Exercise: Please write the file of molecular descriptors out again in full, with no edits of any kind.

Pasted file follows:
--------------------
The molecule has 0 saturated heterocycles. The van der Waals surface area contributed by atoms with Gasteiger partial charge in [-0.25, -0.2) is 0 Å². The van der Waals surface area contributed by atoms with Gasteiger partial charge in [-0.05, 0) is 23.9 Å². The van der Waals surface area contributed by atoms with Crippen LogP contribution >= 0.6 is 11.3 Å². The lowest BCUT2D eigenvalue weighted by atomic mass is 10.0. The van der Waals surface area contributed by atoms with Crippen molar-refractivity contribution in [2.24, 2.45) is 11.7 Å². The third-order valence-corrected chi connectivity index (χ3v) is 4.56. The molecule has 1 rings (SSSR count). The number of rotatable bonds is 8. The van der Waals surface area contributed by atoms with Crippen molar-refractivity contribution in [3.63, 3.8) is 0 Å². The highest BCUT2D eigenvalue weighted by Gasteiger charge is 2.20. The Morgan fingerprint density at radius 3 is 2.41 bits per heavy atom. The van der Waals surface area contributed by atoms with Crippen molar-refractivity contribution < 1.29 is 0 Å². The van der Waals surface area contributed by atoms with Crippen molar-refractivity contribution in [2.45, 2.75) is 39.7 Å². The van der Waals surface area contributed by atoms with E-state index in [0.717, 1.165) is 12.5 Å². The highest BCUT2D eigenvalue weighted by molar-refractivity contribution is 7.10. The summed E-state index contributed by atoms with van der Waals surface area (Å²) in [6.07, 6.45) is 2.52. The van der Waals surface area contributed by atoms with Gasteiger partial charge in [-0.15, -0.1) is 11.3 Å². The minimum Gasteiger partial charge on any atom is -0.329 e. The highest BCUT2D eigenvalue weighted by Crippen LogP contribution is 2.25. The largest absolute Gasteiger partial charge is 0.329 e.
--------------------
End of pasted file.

The molecule has 0 saturated heterocycles. The van der Waals surface area contributed by atoms with Gasteiger partial charge in [-0.25, -0.2) is 0 Å². The van der Waals surface area contributed by atoms with Gasteiger partial charge in [-0.05, 0) is 23.9 Å². The van der Waals surface area contributed by atoms with Crippen LogP contribution >= 0.6 is 11.3 Å². The lowest BCUT2D eigenvalue weighted by atomic mass is 10.0. The van der Waals surface area contributed by atoms with Crippen molar-refractivity contribution in [2.24, 2.45) is 11.7 Å². The third-order valence-corrected chi connectivity index (χ3v) is 4.56. The molecule has 1 rings (SSSR count). The number of rotatable bonds is 8. The van der Waals surface area contributed by atoms with Crippen molar-refractivity contribution in [3.63, 3.8) is 0 Å². The highest BCUT2D eigenvalue weighted by Gasteiger charge is 2.20. The Morgan fingerprint density at radius 3 is 2.41 bits per heavy atom. The van der Waals surface area contributed by atoms with Crippen molar-refractivity contribution < 1.29 is 0 Å². The van der Waals surface area contributed by atoms with Crippen molar-refractivity contribution in [2.45, 2.75) is 39.7 Å². The van der Waals surface area contributed by atoms with E-state index in [0.717, 1.165) is 12.5 Å². The highest BCUT2D eigenvalue weighted by molar-refractivity contribution is 7.10. The summed E-state index contributed by atoms with van der Waals surface area (Å²) in [6.07, 6.45) is 2.52. The van der Waals surface area contributed by atoms with Gasteiger partial charge in [-0.15, -0.1) is 11.3 Å². The minimum Gasteiger partial charge on any atom is -0.329 e. The highest BCUT2D eigenvalue weighted by Crippen LogP contribution is 2.25. The largest absolute Gasteiger partial charge is 0.329 e.